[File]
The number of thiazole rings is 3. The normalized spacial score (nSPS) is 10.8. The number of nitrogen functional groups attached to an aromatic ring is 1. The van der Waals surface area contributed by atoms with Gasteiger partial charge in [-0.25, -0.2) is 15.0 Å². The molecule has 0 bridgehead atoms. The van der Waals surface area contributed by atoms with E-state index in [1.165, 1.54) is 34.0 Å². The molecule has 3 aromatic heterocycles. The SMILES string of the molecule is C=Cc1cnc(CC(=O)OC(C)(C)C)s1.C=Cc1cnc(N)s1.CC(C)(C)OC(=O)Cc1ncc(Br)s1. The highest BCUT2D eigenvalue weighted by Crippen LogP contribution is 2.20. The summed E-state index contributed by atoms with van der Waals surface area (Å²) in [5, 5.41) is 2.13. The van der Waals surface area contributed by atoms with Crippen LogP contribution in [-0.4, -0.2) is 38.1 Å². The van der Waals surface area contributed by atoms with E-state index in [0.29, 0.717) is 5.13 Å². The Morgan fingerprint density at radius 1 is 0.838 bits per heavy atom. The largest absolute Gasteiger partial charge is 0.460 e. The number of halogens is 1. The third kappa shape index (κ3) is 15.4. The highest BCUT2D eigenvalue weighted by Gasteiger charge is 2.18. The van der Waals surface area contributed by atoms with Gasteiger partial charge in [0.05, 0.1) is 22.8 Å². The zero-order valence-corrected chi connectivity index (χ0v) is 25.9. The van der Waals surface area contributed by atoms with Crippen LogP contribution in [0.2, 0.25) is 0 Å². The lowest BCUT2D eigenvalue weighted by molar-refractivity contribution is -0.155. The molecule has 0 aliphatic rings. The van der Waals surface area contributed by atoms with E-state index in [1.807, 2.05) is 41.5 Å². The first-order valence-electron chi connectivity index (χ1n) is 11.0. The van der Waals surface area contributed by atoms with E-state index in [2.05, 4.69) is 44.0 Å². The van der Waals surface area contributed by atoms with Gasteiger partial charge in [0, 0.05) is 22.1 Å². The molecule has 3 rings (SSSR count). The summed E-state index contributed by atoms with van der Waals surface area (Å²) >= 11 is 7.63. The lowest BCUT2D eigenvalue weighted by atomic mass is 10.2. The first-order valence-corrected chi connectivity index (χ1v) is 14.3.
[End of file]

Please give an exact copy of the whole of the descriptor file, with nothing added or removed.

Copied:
The number of thiazole rings is 3. The normalized spacial score (nSPS) is 10.8. The number of nitrogen functional groups attached to an aromatic ring is 1. The van der Waals surface area contributed by atoms with Gasteiger partial charge in [-0.25, -0.2) is 15.0 Å². The molecule has 0 bridgehead atoms. The van der Waals surface area contributed by atoms with E-state index in [1.165, 1.54) is 34.0 Å². The molecule has 3 aromatic heterocycles. The SMILES string of the molecule is C=Cc1cnc(CC(=O)OC(C)(C)C)s1.C=Cc1cnc(N)s1.CC(C)(C)OC(=O)Cc1ncc(Br)s1. The highest BCUT2D eigenvalue weighted by Crippen LogP contribution is 2.20. The summed E-state index contributed by atoms with van der Waals surface area (Å²) in [5, 5.41) is 2.13. The van der Waals surface area contributed by atoms with Crippen LogP contribution in [-0.4, -0.2) is 38.1 Å². The van der Waals surface area contributed by atoms with E-state index in [0.29, 0.717) is 5.13 Å². The Morgan fingerprint density at radius 1 is 0.838 bits per heavy atom. The largest absolute Gasteiger partial charge is 0.460 e. The number of halogens is 1. The third kappa shape index (κ3) is 15.4. The highest BCUT2D eigenvalue weighted by Gasteiger charge is 2.18. The van der Waals surface area contributed by atoms with Gasteiger partial charge in [0.05, 0.1) is 22.8 Å². The zero-order valence-corrected chi connectivity index (χ0v) is 25.9. The van der Waals surface area contributed by atoms with Crippen LogP contribution in [0.2, 0.25) is 0 Å². The lowest BCUT2D eigenvalue weighted by molar-refractivity contribution is -0.155. The molecule has 0 aliphatic rings. The van der Waals surface area contributed by atoms with E-state index in [1.807, 2.05) is 41.5 Å². The first-order valence-electron chi connectivity index (χ1n) is 11.0. The van der Waals surface area contributed by atoms with E-state index in [2.05, 4.69) is 44.0 Å². The van der Waals surface area contributed by atoms with Gasteiger partial charge in [0, 0.05) is 22.1 Å². The molecule has 3 rings (SSSR count). The summed E-state index contributed by atoms with van der Waals surface area (Å²) >= 11 is 7.63. The lowest BCUT2D eigenvalue weighted by atomic mass is 10.2. The first-order valence-corrected chi connectivity index (χ1v) is 14.3.